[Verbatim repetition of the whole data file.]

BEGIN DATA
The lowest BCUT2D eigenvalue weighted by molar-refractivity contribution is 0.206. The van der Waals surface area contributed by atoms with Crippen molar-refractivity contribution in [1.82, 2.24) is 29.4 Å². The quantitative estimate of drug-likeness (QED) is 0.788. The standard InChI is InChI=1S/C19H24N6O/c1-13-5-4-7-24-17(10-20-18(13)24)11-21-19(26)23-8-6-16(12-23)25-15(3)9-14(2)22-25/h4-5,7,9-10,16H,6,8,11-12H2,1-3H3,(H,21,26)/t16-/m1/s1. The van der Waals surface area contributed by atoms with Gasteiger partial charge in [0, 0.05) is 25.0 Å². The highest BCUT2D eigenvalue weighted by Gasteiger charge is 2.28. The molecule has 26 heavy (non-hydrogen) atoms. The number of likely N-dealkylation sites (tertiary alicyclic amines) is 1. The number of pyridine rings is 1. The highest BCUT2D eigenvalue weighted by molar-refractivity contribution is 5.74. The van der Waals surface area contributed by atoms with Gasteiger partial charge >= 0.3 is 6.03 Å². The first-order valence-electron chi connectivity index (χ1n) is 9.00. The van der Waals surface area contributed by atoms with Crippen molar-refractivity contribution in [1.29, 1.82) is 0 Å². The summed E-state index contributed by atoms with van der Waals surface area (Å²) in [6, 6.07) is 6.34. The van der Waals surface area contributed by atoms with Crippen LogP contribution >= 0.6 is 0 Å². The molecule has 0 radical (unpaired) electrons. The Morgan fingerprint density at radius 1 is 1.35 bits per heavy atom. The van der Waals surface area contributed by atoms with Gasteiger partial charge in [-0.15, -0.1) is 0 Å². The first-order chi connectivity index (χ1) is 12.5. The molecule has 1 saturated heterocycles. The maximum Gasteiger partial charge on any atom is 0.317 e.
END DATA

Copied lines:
The lowest BCUT2D eigenvalue weighted by molar-refractivity contribution is 0.206. The van der Waals surface area contributed by atoms with Crippen molar-refractivity contribution in [1.82, 2.24) is 29.4 Å². The quantitative estimate of drug-likeness (QED) is 0.788. The standard InChI is InChI=1S/C19H24N6O/c1-13-5-4-7-24-17(10-20-18(13)24)11-21-19(26)23-8-6-16(12-23)25-15(3)9-14(2)22-25/h4-5,7,9-10,16H,6,8,11-12H2,1-3H3,(H,21,26)/t16-/m1/s1. The van der Waals surface area contributed by atoms with Gasteiger partial charge in [0, 0.05) is 25.0 Å². The highest BCUT2D eigenvalue weighted by Gasteiger charge is 2.28. The molecule has 26 heavy (non-hydrogen) atoms. The number of likely N-dealkylation sites (tertiary alicyclic amines) is 1. The number of pyridine rings is 1. The highest BCUT2D eigenvalue weighted by molar-refractivity contribution is 5.74. The van der Waals surface area contributed by atoms with Gasteiger partial charge >= 0.3 is 6.03 Å². The first-order valence-electron chi connectivity index (χ1n) is 9.00. The van der Waals surface area contributed by atoms with Crippen molar-refractivity contribution in [1.29, 1.82) is 0 Å². The summed E-state index contributed by atoms with van der Waals surface area (Å²) in [6, 6.07) is 6.34. The van der Waals surface area contributed by atoms with Crippen LogP contribution >= 0.6 is 0 Å². The molecule has 0 radical (unpaired) electrons. The Morgan fingerprint density at radius 1 is 1.35 bits per heavy atom. The van der Waals surface area contributed by atoms with Gasteiger partial charge in [-0.15, -0.1) is 0 Å². The first-order chi connectivity index (χ1) is 12.5. The molecule has 1 saturated heterocycles. The maximum Gasteiger partial charge on any atom is 0.317 e.